Wednesday, April 10, 2019

The Catastrophic Losses of 2018

Last year, the United States experienced the top three largest natural catastrophes in the world with overall losses. The three most significant events were the California Wildfire, Hurricane Michael, and Hurricane Florence. The United States sustained 14 significant weather- and climate-related disaster events in 2018. According to the National Oceanic and Atmospheric Administration (“NOAA”), the overall damage from weather-related catastrophes and climate disasters reached approximately $91 billion.

Wednesday, March 27, 2019

Cyclone Idai Highlights Insurance Needs and Opportunities in Developing Economies

When Cyclone Idai made landfall in the east African countries of Mozambique, Madagascar, Malawi, and Zimbabwe earlier this month, it claimed hundreds of lives, cut off electrical power to millions, damaged or destroyed schools, hospitals, and businesses, and drove innumerable families from their homes. Flooding nearly submerged Mozambique’s fourth-largest city, Beira, a port that serves as a gateway to inland areas of Mozambique, Zimbabwe, and Malawi. The damage is so severe and widespread that Idai ranks among the most devastating cyclones in history.

Thursday, February 28, 2019

The Return of the Bomb Cyclone

A year after a series of “bomb cyclones” struck the United States as reported by my partner Seth Jackson last year, the “bomb cyclone” is back in the news as part of large winter storm that wreaked havoc across the United States earlier this week. As a result of the most recent “bomb cyclone,” it was reported that nearly 650,000 people were without power and more than 80 million people were under high wind advisories.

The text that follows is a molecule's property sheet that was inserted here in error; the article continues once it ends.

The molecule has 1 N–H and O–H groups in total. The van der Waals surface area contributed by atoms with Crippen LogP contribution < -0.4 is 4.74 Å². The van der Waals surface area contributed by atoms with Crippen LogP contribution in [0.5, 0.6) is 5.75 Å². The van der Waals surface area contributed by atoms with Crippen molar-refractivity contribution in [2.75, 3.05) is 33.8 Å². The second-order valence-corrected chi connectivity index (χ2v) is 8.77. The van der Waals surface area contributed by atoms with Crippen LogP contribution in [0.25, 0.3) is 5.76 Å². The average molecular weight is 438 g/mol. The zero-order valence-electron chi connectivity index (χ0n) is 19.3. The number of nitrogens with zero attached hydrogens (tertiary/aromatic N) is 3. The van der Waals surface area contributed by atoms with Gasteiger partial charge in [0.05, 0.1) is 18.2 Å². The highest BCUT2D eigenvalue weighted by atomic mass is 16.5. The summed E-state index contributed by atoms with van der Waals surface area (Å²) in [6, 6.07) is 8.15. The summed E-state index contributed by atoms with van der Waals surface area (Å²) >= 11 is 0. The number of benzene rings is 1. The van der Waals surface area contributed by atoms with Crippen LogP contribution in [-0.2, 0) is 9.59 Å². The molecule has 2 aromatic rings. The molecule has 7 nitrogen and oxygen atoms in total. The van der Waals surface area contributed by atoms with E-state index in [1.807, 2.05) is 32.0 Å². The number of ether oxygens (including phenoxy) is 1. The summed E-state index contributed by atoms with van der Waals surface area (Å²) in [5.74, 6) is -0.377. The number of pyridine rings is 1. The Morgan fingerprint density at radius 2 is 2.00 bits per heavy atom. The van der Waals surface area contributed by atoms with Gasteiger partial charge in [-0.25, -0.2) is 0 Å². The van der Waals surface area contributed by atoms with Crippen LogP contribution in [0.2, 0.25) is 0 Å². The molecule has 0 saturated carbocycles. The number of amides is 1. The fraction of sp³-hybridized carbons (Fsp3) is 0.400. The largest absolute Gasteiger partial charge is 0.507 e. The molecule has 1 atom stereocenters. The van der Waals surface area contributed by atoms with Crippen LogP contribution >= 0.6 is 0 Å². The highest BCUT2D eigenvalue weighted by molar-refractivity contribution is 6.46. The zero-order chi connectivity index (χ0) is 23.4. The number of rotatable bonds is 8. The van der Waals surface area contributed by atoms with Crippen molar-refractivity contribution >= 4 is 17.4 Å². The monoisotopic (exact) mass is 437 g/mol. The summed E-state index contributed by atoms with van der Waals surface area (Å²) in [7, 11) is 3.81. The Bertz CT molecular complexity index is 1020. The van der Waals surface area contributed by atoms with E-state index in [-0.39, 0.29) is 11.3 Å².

Wednesday, February 20, 2019

New Lessons from Oroville

Climate Change Creates Evolving Risks for Dam and Reservoir Systems

Two years ago this month, communities along California’s Feather River braced for the worst when the primary spillway at the Oroville Dam failed, and rising waters in the Oroville Reservoir overtopped the dam’s emergency spillway. Catastrophic failure was averted, but in the wake of that crisis, my colleague Dan Millea and other experts urged that the near miss should be a wake-up call about the need to inspect other dams to detect risks of similar failures. At the same time, climatologists speculated about how climate change may have contributed to the incident. Two years later, there is still no precise answer to that question, but experts agree that climate change is altering the environmental stresses for which dams have been designed in the past. Today we urge insurers to consider how climate change creates new and evolving risks to dams and reservoir systems, and the potential impact on the risks they insure.

Continue reading.

Thursday, January 31, 2019